Can you resist?
Genetic variations play a part in disease resistance
Some gene variants are good news. Take one associated with HIV/AIDS – a disease that in 2012 affected 35 million people and was responsible for 1.6 million deaths globally.
A genetic mutation called CCR5-delta 32 causes immune system cells called CD4+ T cells to lack working copies of the CCR5 receptor. This receptor is the protein that HIV latches on to when it invades CD4+ T cells. If you have two mutated copies of that gene, you lack working copies of these receptors, which provides a defence against HIV. Around 1 per cent of people of northern European descent carry two mutated copies of the CCR5 gene, and 10 per cent carry one mutated copy.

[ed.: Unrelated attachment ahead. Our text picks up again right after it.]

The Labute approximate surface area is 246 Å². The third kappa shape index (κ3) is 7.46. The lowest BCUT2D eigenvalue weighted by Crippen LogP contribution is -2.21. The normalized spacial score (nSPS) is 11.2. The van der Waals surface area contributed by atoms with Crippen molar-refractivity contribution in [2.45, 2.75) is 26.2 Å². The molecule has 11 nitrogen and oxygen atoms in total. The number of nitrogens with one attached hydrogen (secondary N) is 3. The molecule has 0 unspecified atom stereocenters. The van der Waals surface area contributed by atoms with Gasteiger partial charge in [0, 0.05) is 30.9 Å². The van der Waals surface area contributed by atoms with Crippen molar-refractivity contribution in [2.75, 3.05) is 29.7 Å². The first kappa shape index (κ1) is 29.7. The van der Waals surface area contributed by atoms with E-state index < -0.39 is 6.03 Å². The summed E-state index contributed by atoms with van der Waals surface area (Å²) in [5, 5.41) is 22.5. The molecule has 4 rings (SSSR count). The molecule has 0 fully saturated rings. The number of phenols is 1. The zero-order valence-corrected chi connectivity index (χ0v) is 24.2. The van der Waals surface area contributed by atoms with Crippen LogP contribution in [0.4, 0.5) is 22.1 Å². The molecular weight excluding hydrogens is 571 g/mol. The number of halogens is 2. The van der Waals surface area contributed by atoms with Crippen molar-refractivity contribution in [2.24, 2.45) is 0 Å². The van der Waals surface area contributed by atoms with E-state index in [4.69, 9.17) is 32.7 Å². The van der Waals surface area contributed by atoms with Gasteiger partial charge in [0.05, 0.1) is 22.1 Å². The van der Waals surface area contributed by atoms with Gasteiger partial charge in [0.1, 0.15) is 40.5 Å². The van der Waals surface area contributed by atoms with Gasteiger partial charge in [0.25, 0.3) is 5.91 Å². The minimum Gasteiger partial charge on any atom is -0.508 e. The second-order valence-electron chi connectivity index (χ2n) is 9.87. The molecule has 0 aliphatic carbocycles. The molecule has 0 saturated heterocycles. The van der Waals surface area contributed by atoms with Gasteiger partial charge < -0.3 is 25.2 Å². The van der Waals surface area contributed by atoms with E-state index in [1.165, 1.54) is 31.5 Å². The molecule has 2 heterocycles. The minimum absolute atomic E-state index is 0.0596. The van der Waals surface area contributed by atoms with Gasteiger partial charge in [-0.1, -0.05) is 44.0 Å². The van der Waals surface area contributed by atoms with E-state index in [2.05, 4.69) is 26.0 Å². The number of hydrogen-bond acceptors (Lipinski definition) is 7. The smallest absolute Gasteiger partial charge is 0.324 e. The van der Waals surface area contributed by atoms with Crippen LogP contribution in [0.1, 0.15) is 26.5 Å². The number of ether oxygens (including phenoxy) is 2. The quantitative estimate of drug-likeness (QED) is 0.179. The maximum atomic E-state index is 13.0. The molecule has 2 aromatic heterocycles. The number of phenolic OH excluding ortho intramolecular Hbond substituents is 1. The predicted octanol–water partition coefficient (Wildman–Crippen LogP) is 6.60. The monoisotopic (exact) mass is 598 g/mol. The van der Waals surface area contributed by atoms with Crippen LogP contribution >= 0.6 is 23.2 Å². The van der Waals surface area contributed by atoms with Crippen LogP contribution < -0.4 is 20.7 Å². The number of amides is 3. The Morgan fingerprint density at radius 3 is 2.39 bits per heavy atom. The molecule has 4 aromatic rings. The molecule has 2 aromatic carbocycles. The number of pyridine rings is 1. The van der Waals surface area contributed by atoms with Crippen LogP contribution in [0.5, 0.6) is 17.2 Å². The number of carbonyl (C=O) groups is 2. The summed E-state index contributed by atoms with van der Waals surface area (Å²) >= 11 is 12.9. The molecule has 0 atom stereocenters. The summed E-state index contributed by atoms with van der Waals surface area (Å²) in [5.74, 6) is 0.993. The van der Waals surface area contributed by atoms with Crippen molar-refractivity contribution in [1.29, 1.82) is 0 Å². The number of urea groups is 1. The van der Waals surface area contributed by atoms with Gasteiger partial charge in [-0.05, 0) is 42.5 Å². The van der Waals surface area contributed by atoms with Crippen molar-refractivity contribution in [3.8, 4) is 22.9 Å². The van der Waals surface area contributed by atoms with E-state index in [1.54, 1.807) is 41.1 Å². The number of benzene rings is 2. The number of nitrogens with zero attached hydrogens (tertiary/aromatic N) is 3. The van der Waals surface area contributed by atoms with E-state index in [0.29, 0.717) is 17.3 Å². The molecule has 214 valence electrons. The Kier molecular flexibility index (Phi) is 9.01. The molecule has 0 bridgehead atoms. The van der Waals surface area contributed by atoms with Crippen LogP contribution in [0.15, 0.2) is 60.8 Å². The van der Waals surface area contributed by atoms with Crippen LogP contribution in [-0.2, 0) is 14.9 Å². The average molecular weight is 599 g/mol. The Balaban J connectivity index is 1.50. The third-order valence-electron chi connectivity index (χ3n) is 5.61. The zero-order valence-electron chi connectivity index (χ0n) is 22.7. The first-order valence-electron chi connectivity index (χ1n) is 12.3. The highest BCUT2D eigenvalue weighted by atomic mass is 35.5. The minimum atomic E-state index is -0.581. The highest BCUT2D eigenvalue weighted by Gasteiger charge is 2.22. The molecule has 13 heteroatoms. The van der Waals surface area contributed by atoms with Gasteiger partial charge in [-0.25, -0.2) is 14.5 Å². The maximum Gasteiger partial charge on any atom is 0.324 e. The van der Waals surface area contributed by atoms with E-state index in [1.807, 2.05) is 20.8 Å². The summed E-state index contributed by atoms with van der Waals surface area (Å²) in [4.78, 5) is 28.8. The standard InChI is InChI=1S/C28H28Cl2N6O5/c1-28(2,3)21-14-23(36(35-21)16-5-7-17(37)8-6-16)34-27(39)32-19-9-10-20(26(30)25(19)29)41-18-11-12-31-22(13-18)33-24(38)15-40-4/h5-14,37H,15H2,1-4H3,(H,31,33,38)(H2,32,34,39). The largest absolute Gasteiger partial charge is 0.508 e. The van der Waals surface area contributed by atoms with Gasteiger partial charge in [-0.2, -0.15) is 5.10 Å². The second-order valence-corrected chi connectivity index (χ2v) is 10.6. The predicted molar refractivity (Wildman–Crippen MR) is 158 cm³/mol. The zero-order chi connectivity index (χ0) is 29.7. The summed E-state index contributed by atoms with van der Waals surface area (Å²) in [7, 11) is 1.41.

HIV/AIDS may affect the genetic make-up of populations. Because the CCR5-delta 32 mutation protects against HIV, it helps people survive. This, in turn, means the mutation is becoming more common – and more likely to spread in regions most affected by the disease.
Some scientists think that the CCR5-delta 32 variant may have offered protection from other diseases in the past. It’s been suggested that the mutation might also help to prevent smallpox and arose when that disease was an everyday hazard. Or did it protect against bubonic plague, which wiped out around a third of Europe’s population in the 14th century?Lead image:
NIAID/Flickr CC BY NC ND
- WHO Global Health Observatory: HIV
- Is anyone immune to HIV?
- CCR5: An emerging target for the control of HIV infection (2013)
- Personalized gene therapy locks out HIV, paving the way to control virus without antiretroviral drugs (2014)
- The Black Death and AIDS: CCR5-Δ32 in genetics and history (2006)
- Are you immune to HIV and smallpox?